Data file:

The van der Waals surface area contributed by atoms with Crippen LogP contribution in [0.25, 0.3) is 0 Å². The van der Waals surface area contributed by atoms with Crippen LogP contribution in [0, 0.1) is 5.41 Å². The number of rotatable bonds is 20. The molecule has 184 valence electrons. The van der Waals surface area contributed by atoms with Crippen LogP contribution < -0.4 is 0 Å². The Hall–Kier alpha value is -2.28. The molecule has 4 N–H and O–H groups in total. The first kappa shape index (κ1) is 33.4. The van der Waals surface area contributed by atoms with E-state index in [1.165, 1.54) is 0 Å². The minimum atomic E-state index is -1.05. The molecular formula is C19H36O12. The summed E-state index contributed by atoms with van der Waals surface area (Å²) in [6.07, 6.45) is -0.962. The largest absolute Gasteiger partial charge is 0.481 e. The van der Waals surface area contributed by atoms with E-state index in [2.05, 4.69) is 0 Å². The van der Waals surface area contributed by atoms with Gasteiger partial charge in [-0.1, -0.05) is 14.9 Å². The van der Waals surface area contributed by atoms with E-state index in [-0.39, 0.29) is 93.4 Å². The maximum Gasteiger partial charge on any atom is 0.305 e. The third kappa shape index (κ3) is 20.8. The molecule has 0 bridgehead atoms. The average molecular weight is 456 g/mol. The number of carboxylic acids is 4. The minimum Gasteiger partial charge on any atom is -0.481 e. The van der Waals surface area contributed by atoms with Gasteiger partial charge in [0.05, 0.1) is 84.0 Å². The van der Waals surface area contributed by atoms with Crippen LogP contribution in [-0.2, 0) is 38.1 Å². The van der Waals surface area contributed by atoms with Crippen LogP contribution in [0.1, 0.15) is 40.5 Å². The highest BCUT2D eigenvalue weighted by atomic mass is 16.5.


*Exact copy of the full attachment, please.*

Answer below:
The van der Waals surface area contributed by atoms with Crippen LogP contribution in [0.25, 0.3) is 0 Å². The van der Waals surface area contributed by atoms with Crippen LogP contribution in [0, 0.1) is 5.41 Å². The number of rotatable bonds is 20. The molecule has 184 valence electrons. The van der Waals surface area contributed by atoms with Crippen LogP contribution < -0.4 is 0 Å². The Hall–Kier alpha value is -2.28. The molecule has 4 N–H and O–H groups in total. The first kappa shape index (κ1) is 33.4. The van der Waals surface area contributed by atoms with E-state index in [1.165, 1.54) is 0 Å². The minimum atomic E-state index is -1.05. The molecular formula is C19H36O12. The summed E-state index contributed by atoms with van der Waals surface area (Å²) in [6.07, 6.45) is -0.962. The largest absolute Gasteiger partial charge is 0.481 e. The van der Waals surface area contributed by atoms with E-state index in [2.05, 4.69) is 0 Å². The van der Waals surface area contributed by atoms with Gasteiger partial charge in [-0.1, -0.05) is 14.9 Å². The van der Waals surface area contributed by atoms with E-state index in [-0.39, 0.29) is 93.4 Å². The maximum Gasteiger partial charge on any atom is 0.305 e. The third kappa shape index (κ3) is 20.8. The molecule has 0 bridgehead atoms. The average molecular weight is 456 g/mol. The number of carboxylic acids is 4. The minimum Gasteiger partial charge on any atom is -0.481 e. The van der Waals surface area contributed by atoms with Gasteiger partial charge in [0.05, 0.1) is 84.0 Å². The van der Waals surface area contributed by atoms with Crippen LogP contribution in [-0.2, 0) is 38.1 Å². The van der Waals surface area contributed by atoms with Crippen LogP contribution in [0.1, 0.15) is 40.5 Å². The highest BCUT2D eigenvalue weighted by atomic mass is 16.5.